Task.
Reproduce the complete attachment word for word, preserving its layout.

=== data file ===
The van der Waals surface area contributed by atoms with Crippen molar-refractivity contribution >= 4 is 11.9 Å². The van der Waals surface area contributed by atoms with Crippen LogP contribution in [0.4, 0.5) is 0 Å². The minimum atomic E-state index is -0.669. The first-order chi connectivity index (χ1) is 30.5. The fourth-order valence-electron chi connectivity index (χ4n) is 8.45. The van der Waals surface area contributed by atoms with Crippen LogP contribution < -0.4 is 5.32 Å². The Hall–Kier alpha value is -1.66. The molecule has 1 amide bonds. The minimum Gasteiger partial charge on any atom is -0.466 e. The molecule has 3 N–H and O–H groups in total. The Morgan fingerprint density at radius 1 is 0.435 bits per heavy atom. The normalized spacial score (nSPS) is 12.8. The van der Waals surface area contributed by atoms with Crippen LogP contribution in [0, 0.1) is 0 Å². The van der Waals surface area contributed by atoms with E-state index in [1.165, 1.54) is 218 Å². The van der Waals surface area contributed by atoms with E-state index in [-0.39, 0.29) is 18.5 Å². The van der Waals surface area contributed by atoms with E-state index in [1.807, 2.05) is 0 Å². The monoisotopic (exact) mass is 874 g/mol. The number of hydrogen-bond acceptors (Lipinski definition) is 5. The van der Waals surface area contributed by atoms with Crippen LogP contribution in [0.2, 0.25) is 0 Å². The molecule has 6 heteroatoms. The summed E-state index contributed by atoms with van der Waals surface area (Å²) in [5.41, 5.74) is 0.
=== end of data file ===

The van der Waals surface area contributed by atoms with Crippen molar-refractivity contribution >= 4 is 11.9 Å². The van der Waals surface area contributed by atoms with Crippen LogP contribution in [0.4, 0.5) is 0 Å². The minimum atomic E-state index is -0.669. The first-order chi connectivity index (χ1) is 30.5. The fourth-order valence-electron chi connectivity index (χ4n) is 8.45. The van der Waals surface area contributed by atoms with Crippen LogP contribution < -0.4 is 5.32 Å². The Hall–Kier alpha value is -1.66. The molecule has 1 amide bonds. The minimum Gasteiger partial charge on any atom is -0.466 e. The molecule has 3 N–H and O–H groups in total. The Morgan fingerprint density at radius 1 is 0.435 bits per heavy atom. The normalized spacial score (nSPS) is 12.8. The van der Waals surface area contributed by atoms with Crippen LogP contribution in [0, 0.1) is 0 Å². The van der Waals surface area contributed by atoms with E-state index in [1.165, 1.54) is 218 Å². The van der Waals surface area contributed by atoms with E-state index in [-0.39, 0.29) is 18.5 Å². The van der Waals surface area contributed by atoms with E-state index in [1.807, 2.05) is 0 Å². The monoisotopic (exact) mass is 874 g/mol. The number of hydrogen-bond acceptors (Lipinski definition) is 5. The van der Waals surface area contributed by atoms with Crippen LogP contribution in [0.2, 0.25) is 0 Å². The molecule has 6 heteroatoms. The summed E-state index contributed by atoms with van der Waals surface area (Å²) in [5.41, 5.74) is 0.